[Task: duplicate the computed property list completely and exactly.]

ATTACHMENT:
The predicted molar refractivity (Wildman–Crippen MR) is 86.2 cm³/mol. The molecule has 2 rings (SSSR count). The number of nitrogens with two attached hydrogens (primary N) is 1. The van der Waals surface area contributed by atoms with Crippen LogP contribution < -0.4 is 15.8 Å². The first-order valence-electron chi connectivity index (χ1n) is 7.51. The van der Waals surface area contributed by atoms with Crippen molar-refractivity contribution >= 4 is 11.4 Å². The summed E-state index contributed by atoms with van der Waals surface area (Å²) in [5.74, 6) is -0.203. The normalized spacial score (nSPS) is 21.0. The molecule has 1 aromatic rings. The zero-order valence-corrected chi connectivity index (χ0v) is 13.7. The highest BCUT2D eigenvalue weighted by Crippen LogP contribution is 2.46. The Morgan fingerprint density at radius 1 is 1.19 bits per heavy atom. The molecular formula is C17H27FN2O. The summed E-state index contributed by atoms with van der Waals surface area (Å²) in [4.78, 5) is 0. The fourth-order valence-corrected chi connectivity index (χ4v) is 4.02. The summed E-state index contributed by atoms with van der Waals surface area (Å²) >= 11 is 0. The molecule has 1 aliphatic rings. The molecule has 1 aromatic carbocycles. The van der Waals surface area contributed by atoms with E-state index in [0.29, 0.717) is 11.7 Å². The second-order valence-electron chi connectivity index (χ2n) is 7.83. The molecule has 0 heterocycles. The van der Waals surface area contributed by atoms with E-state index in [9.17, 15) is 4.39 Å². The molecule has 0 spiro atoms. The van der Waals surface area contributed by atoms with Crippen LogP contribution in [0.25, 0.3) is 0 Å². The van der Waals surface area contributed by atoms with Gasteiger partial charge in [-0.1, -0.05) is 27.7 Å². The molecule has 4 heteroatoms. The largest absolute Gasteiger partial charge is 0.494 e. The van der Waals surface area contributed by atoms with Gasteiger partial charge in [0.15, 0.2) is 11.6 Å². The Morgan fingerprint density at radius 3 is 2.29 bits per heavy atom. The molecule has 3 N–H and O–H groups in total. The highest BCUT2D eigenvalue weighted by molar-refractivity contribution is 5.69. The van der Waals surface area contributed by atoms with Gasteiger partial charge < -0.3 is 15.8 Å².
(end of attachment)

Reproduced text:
The predicted molar refractivity (Wildman–Crippen MR) is 86.2 cm³/mol. The molecule has 2 rings (SSSR count). The number of nitrogens with two attached hydrogens (primary N) is 1. The van der Waals surface area contributed by atoms with Crippen LogP contribution < -0.4 is 15.8 Å². The first-order valence-electron chi connectivity index (χ1n) is 7.51. The van der Waals surface area contributed by atoms with Crippen molar-refractivity contribution >= 4 is 11.4 Å². The summed E-state index contributed by atoms with van der Waals surface area (Å²) in [5.74, 6) is -0.203. The normalized spacial score (nSPS) is 21.0. The molecule has 1 aromatic rings. The zero-order valence-corrected chi connectivity index (χ0v) is 13.7. The highest BCUT2D eigenvalue weighted by Crippen LogP contribution is 2.46. The Morgan fingerprint density at radius 1 is 1.19 bits per heavy atom. The molecular formula is C17H27FN2O. The summed E-state index contributed by atoms with van der Waals surface area (Å²) in [4.78, 5) is 0. The fourth-order valence-corrected chi connectivity index (χ4v) is 4.02. The summed E-state index contributed by atoms with van der Waals surface area (Å²) >= 11 is 0. The molecule has 1 aliphatic rings. The molecule has 1 aromatic carbocycles. The van der Waals surface area contributed by atoms with E-state index in [0.29, 0.717) is 11.7 Å². The second-order valence-electron chi connectivity index (χ2n) is 7.83. The molecule has 0 heterocycles. The van der Waals surface area contributed by atoms with E-state index in [9.17, 15) is 4.39 Å². The molecule has 0 spiro atoms. The van der Waals surface area contributed by atoms with Crippen LogP contribution in [0.25, 0.3) is 0 Å². The van der Waals surface area contributed by atoms with Gasteiger partial charge in [-0.1, -0.05) is 27.7 Å². The molecule has 4 heteroatoms. The largest absolute Gasteiger partial charge is 0.494 e. The van der Waals surface area contributed by atoms with Gasteiger partial charge in [0.15, 0.2) is 11.6 Å². The Morgan fingerprint density at radius 3 is 2.29 bits per heavy atom. The molecule has 3 N–H and O–H groups in total. The highest BCUT2D eigenvalue weighted by molar-refractivity contribution is 5.69. The van der Waals surface area contributed by atoms with Gasteiger partial charge < -0.3 is 15.8 Å².